The first time I ever saw an opera, live or otherwise, was less than two years ago. (For the record, it was Lyric’s 2014 Il Trovatore—or, more accurately, the second half of it.) Prior to that, something about the opera house felt off-limits, even though I’d long felt comfortable in the concert hall. Maybe it was my near-total ignorance of the repertoire, or my mother’s intense dislike of all things opera (stemming from an unfortunate experience involving Wagner and standing-room-only tickets). But if I’m being completely honest, I still feel that way sometimes.
Thank God, then, for small companies, which, to someone like me, seem to embody everything big houses are not: young, flexible, adventurous, and, at least comparatively, cheap. (Lyric General Director Anthony Freud and Daniel Grambow of Chicago’s Floating Opera Company discussed the unique challenges of running large and small opera companies in a panel discussion at the University of Chicago earlier this year.)
Having spent most of the summer in my hometown, an East Bay suburb, I can’t help, then, but be disappointed that I wasn’t aware of West Edge Opera sooner. Otherwise, I might have been turned on to opera long before college.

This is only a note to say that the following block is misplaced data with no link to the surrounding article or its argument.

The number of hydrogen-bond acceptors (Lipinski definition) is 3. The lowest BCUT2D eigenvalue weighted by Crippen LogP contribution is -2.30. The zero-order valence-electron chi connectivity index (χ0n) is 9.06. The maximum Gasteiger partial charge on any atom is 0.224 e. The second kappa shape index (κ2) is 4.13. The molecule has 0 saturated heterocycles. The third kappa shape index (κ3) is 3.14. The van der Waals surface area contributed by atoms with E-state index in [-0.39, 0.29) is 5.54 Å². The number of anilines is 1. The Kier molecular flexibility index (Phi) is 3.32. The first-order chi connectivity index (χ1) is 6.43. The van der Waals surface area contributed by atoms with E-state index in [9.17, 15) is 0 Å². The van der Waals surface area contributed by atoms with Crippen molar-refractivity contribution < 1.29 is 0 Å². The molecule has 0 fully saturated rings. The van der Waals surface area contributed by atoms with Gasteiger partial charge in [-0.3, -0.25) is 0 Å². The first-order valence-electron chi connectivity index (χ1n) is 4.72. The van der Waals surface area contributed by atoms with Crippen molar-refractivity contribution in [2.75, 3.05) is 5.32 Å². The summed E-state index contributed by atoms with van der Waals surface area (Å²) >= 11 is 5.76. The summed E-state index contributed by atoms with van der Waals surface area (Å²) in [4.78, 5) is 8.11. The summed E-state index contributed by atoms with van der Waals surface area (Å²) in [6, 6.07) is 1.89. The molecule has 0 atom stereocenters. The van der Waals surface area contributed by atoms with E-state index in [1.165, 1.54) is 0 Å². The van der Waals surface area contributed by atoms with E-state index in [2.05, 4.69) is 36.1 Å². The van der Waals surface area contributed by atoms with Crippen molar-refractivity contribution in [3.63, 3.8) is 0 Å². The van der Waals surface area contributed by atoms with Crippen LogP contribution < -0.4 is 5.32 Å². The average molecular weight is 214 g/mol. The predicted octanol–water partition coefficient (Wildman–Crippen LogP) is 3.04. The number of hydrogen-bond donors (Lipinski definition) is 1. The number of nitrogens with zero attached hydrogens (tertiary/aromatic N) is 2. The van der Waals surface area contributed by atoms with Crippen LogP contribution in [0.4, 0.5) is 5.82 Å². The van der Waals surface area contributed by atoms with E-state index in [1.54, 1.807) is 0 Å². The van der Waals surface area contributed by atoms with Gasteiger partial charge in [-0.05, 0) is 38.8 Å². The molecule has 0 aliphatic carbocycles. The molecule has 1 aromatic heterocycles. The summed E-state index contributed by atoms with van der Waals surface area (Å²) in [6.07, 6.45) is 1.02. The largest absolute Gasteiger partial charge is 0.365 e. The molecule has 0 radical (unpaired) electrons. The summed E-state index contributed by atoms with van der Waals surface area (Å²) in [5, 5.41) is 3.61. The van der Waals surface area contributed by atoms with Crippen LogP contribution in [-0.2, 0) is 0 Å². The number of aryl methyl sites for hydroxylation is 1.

Founded in 1979 as the Berkeley Opera, West Edge satisfies off-season cravings with adventurous programming and productions both impeccable and pert. Since 2014, it has supplemented its summer festival with “Medium Rare,” a series featuring concert versions of lesser-known works by major composers; next season, it debuts “Snapshot,” a winter exhibition of operatic works by local composers. (They’re accepting submissions through the end of the month.)
After mounting facility costs forced the company from El Cerrito High School’s theater during its 2013 season, West Edge made the savvy move to relocate to Oakland’s historic 16th St. Station, a Beaux Arts-style railroad station by Chicago architect Jarvis Hunt. The station, which once served the first elevated rail line in the West, has been defunct since 1994, after suffering damage during the 1989 Loma Prieta earthquake.
The use of the abandoned train station transcends mere gimmick—in fact, I’d say it works exceptionally well. Obviously, the space wasn’t designed with live performance in mind, so it can’t realistically be compared to a concert hall; yet, after positioning myself different places in the venue, I was hard-pressed to find a spot in the shoebox-shaped station where the acoustics were wanting. The same goes logistically: though most patrons arrive by car, the station is very accessible, sitting a reasonable walk or cheap Uber ride’s distance from the West Oakland BART station. The considerable space around the building leaves plenty of room for parking, as well as West Edge’s complementary concession stands, porta-potties (one downside of the venue: no running water), and photo galleries to peruse during intermission.
The most astonishing part? As Joshua Kosman reported last month in the San Francisco Chronicle, West Edge did it all with an operating budget of just half a million dollars.